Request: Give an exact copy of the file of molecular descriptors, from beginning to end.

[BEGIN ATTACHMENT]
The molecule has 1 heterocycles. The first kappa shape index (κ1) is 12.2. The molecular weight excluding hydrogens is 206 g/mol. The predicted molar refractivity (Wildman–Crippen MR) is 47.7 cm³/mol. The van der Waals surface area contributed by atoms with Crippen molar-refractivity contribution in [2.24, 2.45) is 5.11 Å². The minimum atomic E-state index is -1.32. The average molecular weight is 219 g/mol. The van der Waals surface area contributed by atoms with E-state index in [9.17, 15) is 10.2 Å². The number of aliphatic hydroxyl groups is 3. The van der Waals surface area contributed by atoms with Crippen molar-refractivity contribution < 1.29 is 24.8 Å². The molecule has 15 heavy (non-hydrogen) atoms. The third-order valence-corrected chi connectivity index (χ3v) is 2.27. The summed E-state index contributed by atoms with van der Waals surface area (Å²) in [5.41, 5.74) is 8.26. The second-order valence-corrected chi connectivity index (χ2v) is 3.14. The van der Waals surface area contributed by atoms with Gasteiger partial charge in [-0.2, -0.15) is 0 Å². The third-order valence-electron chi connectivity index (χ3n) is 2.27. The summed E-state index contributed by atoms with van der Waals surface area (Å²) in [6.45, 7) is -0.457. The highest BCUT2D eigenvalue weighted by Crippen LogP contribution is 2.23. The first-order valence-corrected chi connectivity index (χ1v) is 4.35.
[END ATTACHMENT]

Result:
The molecule has 1 heterocycles. The first kappa shape index (κ1) is 12.2. The molecular weight excluding hydrogens is 206 g/mol. The predicted molar refractivity (Wildman–Crippen MR) is 47.7 cm³/mol. The van der Waals surface area contributed by atoms with Crippen molar-refractivity contribution in [2.24, 2.45) is 5.11 Å². The minimum atomic E-state index is -1.32. The average molecular weight is 219 g/mol. The van der Waals surface area contributed by atoms with E-state index in [9.17, 15) is 10.2 Å². The number of aliphatic hydroxyl groups is 3. The van der Waals surface area contributed by atoms with Crippen molar-refractivity contribution < 1.29 is 24.8 Å². The molecule has 15 heavy (non-hydrogen) atoms. The third-order valence-corrected chi connectivity index (χ3v) is 2.27. The summed E-state index contributed by atoms with van der Waals surface area (Å²) in [5.41, 5.74) is 8.26. The second-order valence-corrected chi connectivity index (χ2v) is 3.14. The van der Waals surface area contributed by atoms with Gasteiger partial charge in [-0.2, -0.15) is 0 Å². The third-order valence-electron chi connectivity index (χ3n) is 2.27. The summed E-state index contributed by atoms with van der Waals surface area (Å²) in [6.45, 7) is -0.457. The highest BCUT2D eigenvalue weighted by Crippen LogP contribution is 2.23. The first-order valence-corrected chi connectivity index (χ1v) is 4.35.